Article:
‘God, I can’t do it anymore:’ Prayer saves Florence councilman from life of addiction

FLORENCE, S.C. (WPDE) — You may know Florence City Councilman Bryan Braddock as one of the newest members.

He’s only served for five months. Others know him as a hope giver through his work at the House of Hope of the Pee Dee.

Some would say he has it all: the wife, the kids, and a job helping people every day. So it wouldn’t be uncommon for him to be voted the Best of the Pee Dee’s community leader. There was a time something else wasn’t uncommon.

“It wasn’t uncommon for me to go to Sunday school and then go to the bathroom, do cocaine and go to the worship service,” Councilman Braddock said.

That was fifteen years ago. He says it all started with him hurting his back. He says a prescription for pain pills led to a six year addiction that included harder drugs. Then three arrests, and four felony drug and fraudulent check convictions later, he says he was convicted again, this time by the Holy Spirit.

“That was the best conviction,” he said.

He said his life was in shambles. His marriage was almost over, his house was foreclosed on, his car was repossessed and he had three young children under the age of 6 at the time.

He’ll tell you he was prepared to die a drug addict, then there was a moment.

“I was on my hands and knees looking through the floormat of my vehicle for crack cocaine. I had been doing cocaine all night long for about eight hours. I was on my hands and knees going through the floor mat and I just said a simple prayer. It was nothing elaborate. I just said, ‘God, I can’t do it anymore’. I had a peace and He said ‘I never meant for you to’,” Braddock recalled.

From that point he got treatment and got a job as a drug counselor at House of Hope of the Pee Dee. He was working on a homeless court with an attorney who could get the convictions of homeless people removed so they could have a fresh start.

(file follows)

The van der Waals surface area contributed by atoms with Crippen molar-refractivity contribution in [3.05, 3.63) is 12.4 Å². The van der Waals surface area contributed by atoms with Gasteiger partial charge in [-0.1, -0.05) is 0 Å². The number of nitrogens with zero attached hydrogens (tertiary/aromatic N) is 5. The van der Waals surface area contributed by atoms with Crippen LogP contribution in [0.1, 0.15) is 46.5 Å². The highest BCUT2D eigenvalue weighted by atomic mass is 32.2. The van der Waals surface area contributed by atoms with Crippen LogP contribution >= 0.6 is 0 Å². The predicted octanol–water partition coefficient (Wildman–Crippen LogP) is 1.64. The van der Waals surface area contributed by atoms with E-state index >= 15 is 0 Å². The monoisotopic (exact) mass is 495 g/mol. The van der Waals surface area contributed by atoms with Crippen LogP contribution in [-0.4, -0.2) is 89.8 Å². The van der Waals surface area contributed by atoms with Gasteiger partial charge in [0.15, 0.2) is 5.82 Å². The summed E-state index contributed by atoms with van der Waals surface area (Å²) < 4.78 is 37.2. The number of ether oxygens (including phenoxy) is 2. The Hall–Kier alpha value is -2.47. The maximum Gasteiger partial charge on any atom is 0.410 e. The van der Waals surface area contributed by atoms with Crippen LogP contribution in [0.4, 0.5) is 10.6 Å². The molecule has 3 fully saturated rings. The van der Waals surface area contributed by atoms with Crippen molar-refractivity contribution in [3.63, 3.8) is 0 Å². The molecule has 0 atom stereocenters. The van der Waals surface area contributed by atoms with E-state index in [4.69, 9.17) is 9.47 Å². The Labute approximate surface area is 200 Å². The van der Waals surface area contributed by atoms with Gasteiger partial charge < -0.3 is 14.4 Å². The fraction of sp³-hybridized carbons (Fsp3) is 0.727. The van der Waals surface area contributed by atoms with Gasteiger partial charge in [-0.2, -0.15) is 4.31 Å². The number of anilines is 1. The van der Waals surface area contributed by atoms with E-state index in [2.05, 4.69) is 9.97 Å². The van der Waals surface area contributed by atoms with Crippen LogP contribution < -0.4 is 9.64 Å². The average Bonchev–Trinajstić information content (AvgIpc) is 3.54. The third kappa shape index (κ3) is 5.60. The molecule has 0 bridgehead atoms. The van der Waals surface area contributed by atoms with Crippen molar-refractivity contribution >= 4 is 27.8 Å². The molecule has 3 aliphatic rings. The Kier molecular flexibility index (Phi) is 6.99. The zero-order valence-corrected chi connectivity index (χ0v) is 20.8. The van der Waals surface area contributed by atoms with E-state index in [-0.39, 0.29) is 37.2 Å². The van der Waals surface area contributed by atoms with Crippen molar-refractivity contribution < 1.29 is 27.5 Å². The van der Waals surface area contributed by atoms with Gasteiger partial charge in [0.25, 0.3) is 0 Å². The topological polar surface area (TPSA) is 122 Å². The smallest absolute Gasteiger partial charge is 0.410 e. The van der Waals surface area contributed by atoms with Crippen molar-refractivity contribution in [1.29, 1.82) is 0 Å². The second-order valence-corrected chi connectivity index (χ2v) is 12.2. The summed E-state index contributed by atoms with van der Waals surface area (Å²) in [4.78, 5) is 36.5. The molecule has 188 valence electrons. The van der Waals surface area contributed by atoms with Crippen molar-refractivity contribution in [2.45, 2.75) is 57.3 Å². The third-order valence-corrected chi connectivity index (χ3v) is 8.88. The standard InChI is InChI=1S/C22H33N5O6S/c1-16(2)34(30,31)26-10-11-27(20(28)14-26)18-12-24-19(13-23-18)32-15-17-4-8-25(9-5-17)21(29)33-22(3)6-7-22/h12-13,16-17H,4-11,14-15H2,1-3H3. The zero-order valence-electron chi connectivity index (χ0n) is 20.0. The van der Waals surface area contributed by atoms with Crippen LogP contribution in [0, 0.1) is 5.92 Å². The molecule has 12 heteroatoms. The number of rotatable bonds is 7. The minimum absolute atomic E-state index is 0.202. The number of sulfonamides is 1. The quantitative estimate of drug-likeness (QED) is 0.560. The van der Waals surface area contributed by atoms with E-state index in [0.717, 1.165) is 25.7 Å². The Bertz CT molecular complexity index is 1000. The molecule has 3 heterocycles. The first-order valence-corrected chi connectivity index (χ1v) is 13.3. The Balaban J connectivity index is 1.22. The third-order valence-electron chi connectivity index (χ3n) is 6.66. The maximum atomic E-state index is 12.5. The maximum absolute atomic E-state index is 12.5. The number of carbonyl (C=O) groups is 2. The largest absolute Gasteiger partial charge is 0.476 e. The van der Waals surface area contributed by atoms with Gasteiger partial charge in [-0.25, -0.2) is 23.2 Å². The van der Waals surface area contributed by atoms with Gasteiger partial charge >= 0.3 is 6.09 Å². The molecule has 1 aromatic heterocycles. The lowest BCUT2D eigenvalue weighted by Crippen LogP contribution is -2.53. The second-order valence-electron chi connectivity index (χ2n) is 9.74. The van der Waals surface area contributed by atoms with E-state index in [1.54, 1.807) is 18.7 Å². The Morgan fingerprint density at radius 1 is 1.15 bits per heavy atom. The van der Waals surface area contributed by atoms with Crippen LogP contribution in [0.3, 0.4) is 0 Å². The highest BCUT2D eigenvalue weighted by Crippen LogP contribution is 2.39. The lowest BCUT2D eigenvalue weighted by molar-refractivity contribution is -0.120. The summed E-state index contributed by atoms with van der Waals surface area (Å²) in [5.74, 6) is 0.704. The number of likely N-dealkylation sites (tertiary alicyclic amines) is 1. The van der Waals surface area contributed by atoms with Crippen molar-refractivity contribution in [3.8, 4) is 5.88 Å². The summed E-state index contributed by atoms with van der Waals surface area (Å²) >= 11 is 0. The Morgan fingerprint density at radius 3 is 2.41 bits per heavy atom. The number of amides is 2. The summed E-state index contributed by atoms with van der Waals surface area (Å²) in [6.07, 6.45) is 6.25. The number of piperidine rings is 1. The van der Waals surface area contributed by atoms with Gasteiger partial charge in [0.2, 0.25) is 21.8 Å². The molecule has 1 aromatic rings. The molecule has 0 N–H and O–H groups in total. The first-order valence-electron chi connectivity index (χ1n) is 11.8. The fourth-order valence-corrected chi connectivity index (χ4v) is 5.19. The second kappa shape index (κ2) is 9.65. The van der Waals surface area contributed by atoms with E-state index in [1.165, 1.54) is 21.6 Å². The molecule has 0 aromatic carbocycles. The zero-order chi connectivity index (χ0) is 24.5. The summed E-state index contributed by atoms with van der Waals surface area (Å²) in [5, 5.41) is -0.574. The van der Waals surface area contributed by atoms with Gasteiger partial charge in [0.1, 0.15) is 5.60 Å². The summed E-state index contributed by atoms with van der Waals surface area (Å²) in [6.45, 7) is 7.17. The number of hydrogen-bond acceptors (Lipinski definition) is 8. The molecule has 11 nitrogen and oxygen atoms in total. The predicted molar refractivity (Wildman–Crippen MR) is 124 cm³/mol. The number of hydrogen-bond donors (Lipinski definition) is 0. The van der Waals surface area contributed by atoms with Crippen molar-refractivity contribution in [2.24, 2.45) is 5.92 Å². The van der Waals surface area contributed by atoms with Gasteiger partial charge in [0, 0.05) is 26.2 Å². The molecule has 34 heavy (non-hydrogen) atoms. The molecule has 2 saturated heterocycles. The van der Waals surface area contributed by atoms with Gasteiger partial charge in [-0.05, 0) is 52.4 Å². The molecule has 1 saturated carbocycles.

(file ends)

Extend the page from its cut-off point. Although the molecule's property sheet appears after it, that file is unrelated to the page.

“I told the attorney helping start that, George Cothran, I said man I wish this was around in my heyday. He said what do you mean? I said well I’ve got four felonies and he said well Bryan you know what? I’ll represent you pro bono,” Braddock said.

That was a big break. He needed someone to represent him. Then he says he got an even bigger break.

“I got pardoned,” he said with a smile.

Thanks to that attorney, Governor Henry McMaster pardoned all of Braddock’s arrests and felony convictions.

“I was running the addictions ministry that changed my life and when I was sitting across the table from that person going through the same thing I was, and I was able to relate and give them hope, that’s when it all made sense. So, when people look at my past and they judge me for that, they’re judging what made me who I am today,” Braddock said.

Today he’s the executive director of House of Hope of the Pee Dee.

“I say that until you get real with yourself, for me coming from a faith perspective, get real with God, things aren’t going to change. I didn’t change my life to get pardoned. I didn’t change my life to become the executive director, that’s what God did with my life. I had to give him my life,” Braddock said.

He said he had to do that to get his back to be able to give a new dignified way of life to homeless men, women and children who need a home.

He helped create Hope Village that will also help some homeless people who are in recovery just like Councilman Braddock.

“Homeless people, the biggest thing is for them to believe that they can have a home again,” he said.

Councilman Braddock had to believe he could have a life again to make others believe they could too.

“I would say to anyone struggling with addiction, there’s hope, but the hope is not in the past, it’s in the future. And for me that hope is in Jesus Christ,” Braddock said.

That’s why Councilman Braddock would agree that he does have it all.


Article by Trey Paul of WPDE News